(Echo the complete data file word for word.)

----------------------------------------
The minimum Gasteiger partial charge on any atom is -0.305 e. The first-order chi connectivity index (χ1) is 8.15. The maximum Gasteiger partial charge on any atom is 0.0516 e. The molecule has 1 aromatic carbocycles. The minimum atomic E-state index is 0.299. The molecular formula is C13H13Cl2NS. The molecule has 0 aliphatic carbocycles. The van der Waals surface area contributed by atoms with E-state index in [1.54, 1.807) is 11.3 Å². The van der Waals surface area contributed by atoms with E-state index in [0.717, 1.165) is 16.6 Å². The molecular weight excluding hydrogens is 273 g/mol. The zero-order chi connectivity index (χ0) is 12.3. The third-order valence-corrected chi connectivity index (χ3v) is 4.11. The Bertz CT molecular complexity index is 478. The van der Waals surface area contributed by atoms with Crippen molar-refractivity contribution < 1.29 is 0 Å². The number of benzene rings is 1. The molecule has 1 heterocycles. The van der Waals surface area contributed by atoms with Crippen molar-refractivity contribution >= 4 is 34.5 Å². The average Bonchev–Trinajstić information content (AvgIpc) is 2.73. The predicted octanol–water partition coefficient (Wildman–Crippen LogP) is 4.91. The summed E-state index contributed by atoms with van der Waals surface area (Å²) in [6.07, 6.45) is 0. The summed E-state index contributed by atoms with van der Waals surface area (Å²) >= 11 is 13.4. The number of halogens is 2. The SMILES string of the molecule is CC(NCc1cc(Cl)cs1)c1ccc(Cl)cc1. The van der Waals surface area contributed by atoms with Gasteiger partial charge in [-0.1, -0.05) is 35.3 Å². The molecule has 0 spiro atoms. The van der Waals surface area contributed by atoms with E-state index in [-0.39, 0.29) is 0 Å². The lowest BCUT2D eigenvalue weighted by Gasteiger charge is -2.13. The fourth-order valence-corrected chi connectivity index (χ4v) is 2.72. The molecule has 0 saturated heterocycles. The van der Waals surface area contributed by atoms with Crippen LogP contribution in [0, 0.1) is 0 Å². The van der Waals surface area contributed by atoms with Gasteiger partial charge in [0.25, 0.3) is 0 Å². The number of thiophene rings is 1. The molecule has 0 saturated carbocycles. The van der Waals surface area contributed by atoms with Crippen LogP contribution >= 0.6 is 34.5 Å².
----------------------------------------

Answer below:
The minimum Gasteiger partial charge on any atom is -0.305 e. The first-order chi connectivity index (χ1) is 8.15. The maximum Gasteiger partial charge on any atom is 0.0516 e. The molecule has 1 aromatic carbocycles. The minimum atomic E-state index is 0.299. The molecular formula is C13H13Cl2NS. The molecule has 0 aliphatic carbocycles. The van der Waals surface area contributed by atoms with E-state index in [1.54, 1.807) is 11.3 Å². The van der Waals surface area contributed by atoms with E-state index in [0.717, 1.165) is 16.6 Å². The molecular weight excluding hydrogens is 273 g/mol. The zero-order chi connectivity index (χ0) is 12.3. The third-order valence-corrected chi connectivity index (χ3v) is 4.11. The Bertz CT molecular complexity index is 478. The van der Waals surface area contributed by atoms with Crippen molar-refractivity contribution < 1.29 is 0 Å². The number of benzene rings is 1. The molecule has 1 heterocycles. The van der Waals surface area contributed by atoms with Crippen molar-refractivity contribution >= 4 is 34.5 Å². The average Bonchev–Trinajstić information content (AvgIpc) is 2.73. The predicted octanol–water partition coefficient (Wildman–Crippen LogP) is 4.91. The summed E-state index contributed by atoms with van der Waals surface area (Å²) in [6.07, 6.45) is 0. The summed E-state index contributed by atoms with van der Waals surface area (Å²) >= 11 is 13.4. The number of halogens is 2. The SMILES string of the molecule is CC(NCc1cc(Cl)cs1)c1ccc(Cl)cc1. The van der Waals surface area contributed by atoms with Gasteiger partial charge in [-0.1, -0.05) is 35.3 Å². The molecule has 0 spiro atoms. The van der Waals surface area contributed by atoms with E-state index in [-0.39, 0.29) is 0 Å². The lowest BCUT2D eigenvalue weighted by Gasteiger charge is -2.13. The fourth-order valence-corrected chi connectivity index (χ4v) is 2.72. The molecule has 0 saturated heterocycles. The van der Waals surface area contributed by atoms with Crippen LogP contribution in [0, 0.1) is 0 Å². The van der Waals surface area contributed by atoms with Gasteiger partial charge in [0.25, 0.3) is 0 Å². The number of thiophene rings is 1. The molecule has 0 saturated carbocycles. The van der Waals surface area contributed by atoms with Crippen LogP contribution >= 0.6 is 34.5 Å².